Erdogan Saied

Erdogan Fails In Convincing Tunisia To Join GNA Rescue Bid

The Tunisian presidency has dispelled rumors it is considering forming an alliance with Turkey with the aim of backing the Government of National Accord (GNA), which currently controls the Libyan capital ofTripoli. In a statement on December 26, the presidency said Tunisia would not be part of any alliances in Libya.

“Tunisia will continue to adopt a neutral stance as far as the situation in Libya is concerned,” the Tunisian presidency said. “It deals with all parties to the Libyan conflict on an equal footing.”

Putting Tunisia’s Position On Libya In Context

The statement of the Tunisian presidency came only a day after Turkish President Recep Tayyip Erdogan paid an unannounced visit to Tunisia and held talks with Tunisian President Kais Saied. Erdogan was in Tunisia with one goal in mind: winning over the North African state in order to form a coalition to assist the GNA, whose stronghold is now the target of an offensive by the Libyan National Army (LNA) led by Field Marshal Khalifa Haftar, whose forces currently control most of Libya.

The LNA says it wants to purge the Libyan capital of the Islamist militias aiding the GNA and controlling the capital with it. Turkey abets the same militias and sends arms and military equipment to them in its bid to carve a niche for itself in a country that is now in turmoil, but has vast natural resources, including copious amounts of oil.

Why Does Turkey Care About Libya?

Turkey has billions of dollars in investments in Libya and Turkish companies are currently operating in many key sectors of the Libyan economy. The discovery of huge natural gas reserves off the coasts of most Eastern Mediterranean countries, with the only exception so far being Turkey, is also causing Erdogan’s mouth to water.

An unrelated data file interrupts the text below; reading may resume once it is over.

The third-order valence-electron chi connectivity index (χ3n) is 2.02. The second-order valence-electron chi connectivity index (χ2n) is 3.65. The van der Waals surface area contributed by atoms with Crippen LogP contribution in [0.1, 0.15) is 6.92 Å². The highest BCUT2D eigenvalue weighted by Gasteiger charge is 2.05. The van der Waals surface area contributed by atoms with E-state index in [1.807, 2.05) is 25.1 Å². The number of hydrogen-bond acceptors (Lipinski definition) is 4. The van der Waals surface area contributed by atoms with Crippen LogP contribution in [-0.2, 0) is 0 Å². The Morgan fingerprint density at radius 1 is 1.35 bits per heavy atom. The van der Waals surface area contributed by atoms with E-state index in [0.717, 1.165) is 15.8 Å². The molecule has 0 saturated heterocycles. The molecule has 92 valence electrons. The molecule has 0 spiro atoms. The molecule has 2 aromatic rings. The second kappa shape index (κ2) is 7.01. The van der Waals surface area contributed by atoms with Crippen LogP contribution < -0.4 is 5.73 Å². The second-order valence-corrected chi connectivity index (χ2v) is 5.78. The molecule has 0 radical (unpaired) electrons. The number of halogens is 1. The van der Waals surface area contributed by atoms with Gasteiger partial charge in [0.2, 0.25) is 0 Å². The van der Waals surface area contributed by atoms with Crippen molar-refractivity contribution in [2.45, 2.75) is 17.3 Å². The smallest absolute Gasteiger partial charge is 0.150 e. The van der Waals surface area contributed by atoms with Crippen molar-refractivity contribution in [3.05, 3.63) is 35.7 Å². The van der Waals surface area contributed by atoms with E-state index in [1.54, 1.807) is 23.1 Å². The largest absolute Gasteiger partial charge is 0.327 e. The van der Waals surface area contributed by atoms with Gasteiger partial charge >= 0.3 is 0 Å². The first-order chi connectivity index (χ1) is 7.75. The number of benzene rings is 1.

The GNA is mainly made up of affiliates of the Muslim Brotherhood, by far the strongest Islamist organization in the Arab world and the same movement with which Erdogan is affiliated. In late November, Turkey signed a maritime boundary delimitation deal with the GNA as well as another agreement centered on security cooperation. This last agreement allows Turkey to send troops to Libya at the request of the GNA.

Libya’s GNA To Turkey: We Need Help, Send Soldiers

The GNA made the request for Turkey to deploy troops on December 26. On the same day, Erdogan said he would ask the Turkish parliament to authorize sending Turkish troops to Libya when it reconvenes in early January. Nonetheless, if the Turkish parliament approves Erdogan’s request, Turkey will face difficulty sending the troops to Libya because the LNA controls almost all of Libya’s airspace and coastal areas. By sending troops, Turkey will also defy a United Nations arms embargo pertaining to the restive North African state.

Tunisians Are Suspicious Of Turkey’s Motives In Libya

The fear among Tunisians is that Erdogan wants to relocate Islamist extremists from Syria to Libya through Tunisia. “Erdogan wants to embroil Tunisia in the Libyan conflict, but all Tunisians reject this,” said Tunisian politician Leila Hammami.

Tunisia’s political parties and professional unions also rose up against Erdogan’s visit to their country as well as his desire to make Tunisia party to the Libyan conflict. Turkey sponsors Tahrir al-Sham, a merger of several jihadist groups that currently controls most of the northwestern Syrian city of Idlib, which is under heavy assault by the Syrian army.

Turkey’s Tolerance For Jihadism

For the past eight years, Turkey has turned a blind eye to the entry of jihadists from all parts of the worldincluding from Europe and Asiato Syria, through its joint border with the war-torn state. However, analysts say there is little Istanbul can offer the GNA, even if it finds a way to send thousands of battle-hardened jihadists into Libya. They are simply outgunned and outmaneuvered, even with Turkish-backed fighters helping out.

“This is particularly true with the LNA advancing rapidly towards Tripoli and controlling one district inside the Libyan capital after another,” said Egyptian political analyst, Ashraf al-Ashri. “The LNA can turn everything upside down in a matter of a few days.”